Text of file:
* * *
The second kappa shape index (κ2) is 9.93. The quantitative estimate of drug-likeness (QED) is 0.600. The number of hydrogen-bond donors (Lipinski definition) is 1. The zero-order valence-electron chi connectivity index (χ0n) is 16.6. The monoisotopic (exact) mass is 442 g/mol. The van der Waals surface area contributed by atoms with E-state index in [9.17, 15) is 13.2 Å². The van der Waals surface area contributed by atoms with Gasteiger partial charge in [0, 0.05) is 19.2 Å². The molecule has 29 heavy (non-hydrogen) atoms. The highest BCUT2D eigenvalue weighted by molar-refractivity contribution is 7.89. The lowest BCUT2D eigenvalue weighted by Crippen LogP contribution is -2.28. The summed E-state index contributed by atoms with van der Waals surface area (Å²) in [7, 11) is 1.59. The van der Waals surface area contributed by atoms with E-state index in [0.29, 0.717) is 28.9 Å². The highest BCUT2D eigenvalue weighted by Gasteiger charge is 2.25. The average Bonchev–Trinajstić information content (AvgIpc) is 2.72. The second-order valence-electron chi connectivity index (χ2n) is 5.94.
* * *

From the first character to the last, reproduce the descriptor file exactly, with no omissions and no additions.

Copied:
The second kappa shape index (κ2) is 9.93. The quantitative estimate of drug-likeness (QED) is 0.600. The number of hydrogen-bond donors (Lipinski definition) is 1. The zero-order valence-electron chi connectivity index (χ0n) is 16.6. The monoisotopic (exact) mass is 442 g/mol. The van der Waals surface area contributed by atoms with E-state index in [9.17, 15) is 13.2 Å². The van der Waals surface area contributed by atoms with Gasteiger partial charge in [0, 0.05) is 19.2 Å². The molecule has 29 heavy (non-hydrogen) atoms. The highest BCUT2D eigenvalue weighted by molar-refractivity contribution is 7.89. The lowest BCUT2D eigenvalue weighted by Crippen LogP contribution is -2.28. The summed E-state index contributed by atoms with van der Waals surface area (Å²) in [7, 11) is 1.59. The van der Waals surface area contributed by atoms with E-state index in [0.29, 0.717) is 28.9 Å². The highest BCUT2D eigenvalue weighted by Gasteiger charge is 2.25. The average Bonchev–Trinajstić information content (AvgIpc) is 2.72. The second-order valence-electron chi connectivity index (χ2n) is 5.94.